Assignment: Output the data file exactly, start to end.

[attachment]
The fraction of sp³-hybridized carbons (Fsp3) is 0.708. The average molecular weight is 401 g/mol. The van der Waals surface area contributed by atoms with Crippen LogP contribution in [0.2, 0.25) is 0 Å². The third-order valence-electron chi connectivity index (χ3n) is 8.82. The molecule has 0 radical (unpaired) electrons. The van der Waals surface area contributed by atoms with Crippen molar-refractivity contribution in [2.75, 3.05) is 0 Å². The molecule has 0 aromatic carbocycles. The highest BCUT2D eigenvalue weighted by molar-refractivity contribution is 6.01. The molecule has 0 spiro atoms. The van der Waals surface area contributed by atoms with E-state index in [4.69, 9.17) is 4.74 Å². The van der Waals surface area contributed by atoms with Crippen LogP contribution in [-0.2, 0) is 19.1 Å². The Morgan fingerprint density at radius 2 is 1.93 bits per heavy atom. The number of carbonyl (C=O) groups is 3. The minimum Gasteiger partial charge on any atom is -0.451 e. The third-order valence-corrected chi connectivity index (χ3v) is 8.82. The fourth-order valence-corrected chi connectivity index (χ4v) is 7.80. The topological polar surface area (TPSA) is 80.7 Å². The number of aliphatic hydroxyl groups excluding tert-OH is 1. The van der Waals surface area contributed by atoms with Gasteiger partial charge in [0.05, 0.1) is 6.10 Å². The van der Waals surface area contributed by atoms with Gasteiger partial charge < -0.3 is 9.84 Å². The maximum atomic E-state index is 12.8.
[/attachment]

The fraction of sp³-hybridized carbons (Fsp3) is 0.708. The average molecular weight is 401 g/mol. The van der Waals surface area contributed by atoms with Crippen LogP contribution in [0.2, 0.25) is 0 Å². The third-order valence-electron chi connectivity index (χ3n) is 8.82. The molecule has 0 radical (unpaired) electrons. The van der Waals surface area contributed by atoms with Crippen molar-refractivity contribution in [2.75, 3.05) is 0 Å². The molecule has 0 aromatic carbocycles. The highest BCUT2D eigenvalue weighted by molar-refractivity contribution is 6.01. The molecule has 0 spiro atoms. The van der Waals surface area contributed by atoms with E-state index in [4.69, 9.17) is 4.74 Å². The van der Waals surface area contributed by atoms with Crippen LogP contribution in [-0.2, 0) is 19.1 Å². The Morgan fingerprint density at radius 2 is 1.93 bits per heavy atom. The number of carbonyl (C=O) groups is 3. The minimum Gasteiger partial charge on any atom is -0.451 e. The third-order valence-corrected chi connectivity index (χ3v) is 8.82. The fourth-order valence-corrected chi connectivity index (χ4v) is 7.80. The topological polar surface area (TPSA) is 80.7 Å². The number of aliphatic hydroxyl groups excluding tert-OH is 1. The van der Waals surface area contributed by atoms with Gasteiger partial charge in [0.05, 0.1) is 6.10 Å². The van der Waals surface area contributed by atoms with Gasteiger partial charge < -0.3 is 9.84 Å². The maximum atomic E-state index is 12.8.